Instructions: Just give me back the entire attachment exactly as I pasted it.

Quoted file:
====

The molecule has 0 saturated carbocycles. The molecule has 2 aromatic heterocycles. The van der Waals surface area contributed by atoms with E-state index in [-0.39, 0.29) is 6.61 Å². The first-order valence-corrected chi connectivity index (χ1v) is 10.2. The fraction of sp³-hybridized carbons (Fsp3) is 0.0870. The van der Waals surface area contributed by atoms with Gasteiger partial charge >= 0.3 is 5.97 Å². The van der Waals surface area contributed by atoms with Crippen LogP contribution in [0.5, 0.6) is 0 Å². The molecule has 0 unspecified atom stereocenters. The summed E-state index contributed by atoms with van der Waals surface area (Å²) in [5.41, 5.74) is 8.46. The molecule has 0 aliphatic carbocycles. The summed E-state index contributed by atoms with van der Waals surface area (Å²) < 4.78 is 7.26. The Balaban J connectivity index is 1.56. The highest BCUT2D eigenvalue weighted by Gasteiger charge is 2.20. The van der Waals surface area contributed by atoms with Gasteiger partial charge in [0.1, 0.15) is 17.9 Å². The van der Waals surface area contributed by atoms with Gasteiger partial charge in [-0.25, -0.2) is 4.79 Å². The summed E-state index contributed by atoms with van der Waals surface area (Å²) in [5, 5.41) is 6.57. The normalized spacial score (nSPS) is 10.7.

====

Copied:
The molecule has 0 saturated carbocycles. The molecule has 2 aromatic heterocycles. The van der Waals surface area contributed by atoms with E-state index in [-0.39, 0.29) is 6.61 Å². The first-order valence-corrected chi connectivity index (χ1v) is 10.2. The fraction of sp³-hybridized carbons (Fsp3) is 0.0870. The van der Waals surface area contributed by atoms with Gasteiger partial charge >= 0.3 is 5.97 Å². The van der Waals surface area contributed by atoms with Crippen LogP contribution in [0.5, 0.6) is 0 Å². The molecule has 0 unspecified atom stereocenters. The summed E-state index contributed by atoms with van der Waals surface area (Å²) in [5.41, 5.74) is 8.46. The molecule has 0 aliphatic carbocycles. The summed E-state index contributed by atoms with van der Waals surface area (Å²) < 4.78 is 7.26. The Balaban J connectivity index is 1.56. The highest BCUT2D eigenvalue weighted by Gasteiger charge is 2.20. The van der Waals surface area contributed by atoms with Gasteiger partial charge in [0.1, 0.15) is 17.9 Å². The van der Waals surface area contributed by atoms with Gasteiger partial charge in [-0.25, -0.2) is 4.79 Å². The summed E-state index contributed by atoms with van der Waals surface area (Å²) in [5, 5.41) is 6.57. The normalized spacial score (nSPS) is 10.7.